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Seacology projects help keep Mexican lobster fisheries healthy

April 14, 2021

By Marisol Rueda Flores

Lobster production is one of Mexico’s most important fisheries, contributing more than 806 million pesos ($40 million USD) to the national fishing sector each year. In the country’s coastal states, we find efforts to preserve all lobster species and secure this valuable, but finite resource for the future. On both the Caribbean and Pacific sides of the country, Seacology is helping local communities make their lobster fisheries more sustainable while protecting the larger ecosystems where these crustaceans live.

Lobsters need healthy marine habitats, including seagrass meadows, mangroves, coral reefs, and rocky areas. Overfishing has depleted lobster fisheries, so efforts are now being undertaken to bolster lobster populations. One effective method is the installation of casitas, artificial shelters made of special cement and other materials.These structures, which are placed on the seafloor, provide an alternative habitat for lobsters, replacing the creatures’ natural habitats that have been affected by the removal of sandy material. Casitas offer shelter from predators and a safe place for juvenile lobsters to grow to maturity.

In the Caribbean state of Quintana Roo, we started a project last year, working with Coral Hero and the Mar de las Antillas fishing and tourism cooperative at Cayo Alcatraz. There, our partners will install 10 to 15 casitas for the Caribbean spiny lobster (Panulirus argus) as part of an agreement that establishes a new 939-acre protected area. Our project will further aid the local community by building two restrooms with composting toilets and rainwater catchment equipment to prevent pollution in the surrounding area. It also funds production of a video to showcase local conservation efforts.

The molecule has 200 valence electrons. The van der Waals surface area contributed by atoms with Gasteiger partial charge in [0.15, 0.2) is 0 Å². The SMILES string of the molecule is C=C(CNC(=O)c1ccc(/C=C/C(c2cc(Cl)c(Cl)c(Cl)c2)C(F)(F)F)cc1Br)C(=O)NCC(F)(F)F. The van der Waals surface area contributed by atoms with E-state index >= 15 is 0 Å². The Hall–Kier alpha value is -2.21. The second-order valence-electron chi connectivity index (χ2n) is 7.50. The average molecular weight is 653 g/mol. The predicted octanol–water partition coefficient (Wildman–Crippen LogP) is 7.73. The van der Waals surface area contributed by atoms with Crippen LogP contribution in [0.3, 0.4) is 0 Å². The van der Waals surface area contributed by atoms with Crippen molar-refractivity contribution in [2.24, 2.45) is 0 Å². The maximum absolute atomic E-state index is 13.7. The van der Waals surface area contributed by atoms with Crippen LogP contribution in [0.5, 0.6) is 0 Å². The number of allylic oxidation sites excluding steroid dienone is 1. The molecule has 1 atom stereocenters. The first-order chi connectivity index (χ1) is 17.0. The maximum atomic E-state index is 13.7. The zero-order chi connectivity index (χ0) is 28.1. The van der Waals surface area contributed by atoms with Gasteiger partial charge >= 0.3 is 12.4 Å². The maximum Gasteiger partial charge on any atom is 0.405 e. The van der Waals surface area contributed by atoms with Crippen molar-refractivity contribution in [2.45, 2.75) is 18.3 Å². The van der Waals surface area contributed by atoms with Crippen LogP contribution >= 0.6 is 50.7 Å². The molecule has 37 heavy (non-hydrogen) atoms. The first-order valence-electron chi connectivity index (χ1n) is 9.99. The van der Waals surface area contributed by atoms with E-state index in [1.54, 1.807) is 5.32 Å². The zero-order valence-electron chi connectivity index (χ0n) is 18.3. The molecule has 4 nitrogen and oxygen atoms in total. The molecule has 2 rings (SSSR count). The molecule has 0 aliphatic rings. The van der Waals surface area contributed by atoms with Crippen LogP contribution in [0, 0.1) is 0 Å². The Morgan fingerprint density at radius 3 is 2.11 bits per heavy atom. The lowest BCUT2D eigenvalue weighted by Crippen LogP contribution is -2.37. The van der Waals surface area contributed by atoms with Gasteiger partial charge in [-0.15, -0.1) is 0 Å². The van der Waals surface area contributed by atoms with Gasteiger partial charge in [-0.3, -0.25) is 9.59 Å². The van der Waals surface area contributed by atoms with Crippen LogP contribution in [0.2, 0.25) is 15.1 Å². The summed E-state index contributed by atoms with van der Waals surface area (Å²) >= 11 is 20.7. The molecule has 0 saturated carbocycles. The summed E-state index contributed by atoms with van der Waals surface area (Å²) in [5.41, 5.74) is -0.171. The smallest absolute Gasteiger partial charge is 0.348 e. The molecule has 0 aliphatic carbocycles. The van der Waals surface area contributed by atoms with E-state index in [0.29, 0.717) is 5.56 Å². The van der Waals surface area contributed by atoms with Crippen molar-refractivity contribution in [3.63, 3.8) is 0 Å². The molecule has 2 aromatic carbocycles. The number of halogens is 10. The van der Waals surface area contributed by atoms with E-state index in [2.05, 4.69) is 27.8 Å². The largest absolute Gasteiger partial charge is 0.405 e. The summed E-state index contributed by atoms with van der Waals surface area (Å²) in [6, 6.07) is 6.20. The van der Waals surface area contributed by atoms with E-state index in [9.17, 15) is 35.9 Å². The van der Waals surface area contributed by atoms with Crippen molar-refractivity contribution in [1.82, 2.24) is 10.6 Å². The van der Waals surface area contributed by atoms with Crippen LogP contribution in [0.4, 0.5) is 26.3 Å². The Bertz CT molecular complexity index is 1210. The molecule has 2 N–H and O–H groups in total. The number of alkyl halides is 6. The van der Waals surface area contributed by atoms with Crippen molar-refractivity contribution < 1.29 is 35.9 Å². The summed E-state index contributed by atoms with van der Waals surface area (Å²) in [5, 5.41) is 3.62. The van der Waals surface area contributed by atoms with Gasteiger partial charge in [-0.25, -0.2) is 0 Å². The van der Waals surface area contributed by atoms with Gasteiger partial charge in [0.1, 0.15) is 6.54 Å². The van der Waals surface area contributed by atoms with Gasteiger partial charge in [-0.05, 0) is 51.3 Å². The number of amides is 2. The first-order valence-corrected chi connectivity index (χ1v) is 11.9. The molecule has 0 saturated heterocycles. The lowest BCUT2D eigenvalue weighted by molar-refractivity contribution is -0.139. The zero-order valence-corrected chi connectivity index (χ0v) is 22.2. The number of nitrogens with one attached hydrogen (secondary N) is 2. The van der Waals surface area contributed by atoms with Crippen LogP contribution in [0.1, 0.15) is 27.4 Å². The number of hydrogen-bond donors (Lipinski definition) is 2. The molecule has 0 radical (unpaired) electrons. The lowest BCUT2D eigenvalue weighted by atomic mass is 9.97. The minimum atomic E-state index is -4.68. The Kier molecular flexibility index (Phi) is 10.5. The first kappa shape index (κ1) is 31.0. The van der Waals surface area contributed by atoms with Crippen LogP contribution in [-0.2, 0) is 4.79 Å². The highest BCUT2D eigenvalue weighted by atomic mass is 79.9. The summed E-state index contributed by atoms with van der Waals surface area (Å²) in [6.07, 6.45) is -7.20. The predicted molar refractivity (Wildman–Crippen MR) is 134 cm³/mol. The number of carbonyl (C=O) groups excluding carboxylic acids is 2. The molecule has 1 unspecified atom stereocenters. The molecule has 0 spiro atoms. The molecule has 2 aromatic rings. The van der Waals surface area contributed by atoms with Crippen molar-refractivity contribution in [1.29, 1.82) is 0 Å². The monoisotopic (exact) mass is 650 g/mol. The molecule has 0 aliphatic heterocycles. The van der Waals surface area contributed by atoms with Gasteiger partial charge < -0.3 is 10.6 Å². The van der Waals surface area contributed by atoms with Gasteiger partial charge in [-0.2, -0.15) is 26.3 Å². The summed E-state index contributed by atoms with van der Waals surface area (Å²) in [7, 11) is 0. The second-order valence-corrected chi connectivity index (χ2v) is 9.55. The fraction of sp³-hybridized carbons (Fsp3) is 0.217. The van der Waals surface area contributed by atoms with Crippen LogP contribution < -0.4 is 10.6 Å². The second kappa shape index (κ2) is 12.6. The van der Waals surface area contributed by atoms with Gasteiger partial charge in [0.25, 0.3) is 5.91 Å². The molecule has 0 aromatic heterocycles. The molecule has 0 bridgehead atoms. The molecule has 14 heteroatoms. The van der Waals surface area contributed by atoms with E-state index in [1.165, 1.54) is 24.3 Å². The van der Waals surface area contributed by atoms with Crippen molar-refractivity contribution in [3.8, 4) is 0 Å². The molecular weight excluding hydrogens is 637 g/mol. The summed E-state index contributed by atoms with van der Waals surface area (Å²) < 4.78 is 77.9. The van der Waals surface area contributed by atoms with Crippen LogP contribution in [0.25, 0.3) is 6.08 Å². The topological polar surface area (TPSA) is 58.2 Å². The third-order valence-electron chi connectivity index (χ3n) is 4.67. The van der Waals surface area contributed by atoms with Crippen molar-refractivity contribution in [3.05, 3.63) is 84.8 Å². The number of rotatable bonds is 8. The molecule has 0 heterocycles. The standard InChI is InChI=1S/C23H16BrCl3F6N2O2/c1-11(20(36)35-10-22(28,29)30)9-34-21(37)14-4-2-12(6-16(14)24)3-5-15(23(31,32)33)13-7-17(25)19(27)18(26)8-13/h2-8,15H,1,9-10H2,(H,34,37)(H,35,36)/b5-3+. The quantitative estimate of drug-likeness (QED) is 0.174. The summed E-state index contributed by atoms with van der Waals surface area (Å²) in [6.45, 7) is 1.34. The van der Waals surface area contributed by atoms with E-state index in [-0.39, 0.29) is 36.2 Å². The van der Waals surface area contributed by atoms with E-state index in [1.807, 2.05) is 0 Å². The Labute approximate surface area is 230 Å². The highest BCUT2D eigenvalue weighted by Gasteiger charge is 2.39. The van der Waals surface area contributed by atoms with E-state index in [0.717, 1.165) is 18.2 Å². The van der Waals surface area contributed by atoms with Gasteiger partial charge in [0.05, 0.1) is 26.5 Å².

Due to the pandemic, things are moving more slowly than usual, but we look forward to sharing news of its progress soon.

On Mexico’s Pacific coast, Seacology recently completed another project at Isabel Island, in the state of Nayarit. The island is a unique place surrounded by coral reefs that serve as a nursery for many species, and is home to one of Mexico’s largest mangrove forests. A National Park and Ramsar site (a wetland of international significance), the island’s value is recognized by conservation organizations, governments, and local fishing communities alike. They are working together to protect the island’s biodiversity, and share responsibilities for conservation and development of the fishing sector. Around the island we can find two common species of lobsters, the blue (Panulirius inflatus) and green lobster (Panulirus gracilis) as well as the less common red lobster (Panulirus interruptus).

Isabel Island, in the Mexican Pacific ocean. © Mauricio Cortés

Installing a casita off Isabel Island © Mauricio Cortés

In coordination with Seacology, eight fishing cooperatives created a voluntary no-fishing zone of 741 acres. The local NGO Pronatura Noroeste A.C. has been our partner in this project, which started in 2018 and was completed a year later. The project began with the installation of mooring and signaling buoys to protect the coral reefs from anchors dropped by fishing or tourist boats. Following this, our partners installed casitas to provide refuge to lobsters as well as other marine species.

Importantly, these projects are led by the same fishermen who benefit from the marine resources they are now actively protecting. With these partnerships we hope to inspire more people to see, not only in Mexico but around the world, that sustainable fisheries can bring long-term benefits to all. Through relatively simple interventions like locally managed marine reserves and providing supplemental habitats like casitas, we can help preserve the livelihoods of present and future coastal and island communities, along with all of the surrounding ecosystems.

Field Representative Marisol Rueda Flores has led Seacology’s projects in Mexico since 2016.

P. interruptus © Magnus Kjaergaard

P. argus © Douglas Whitaker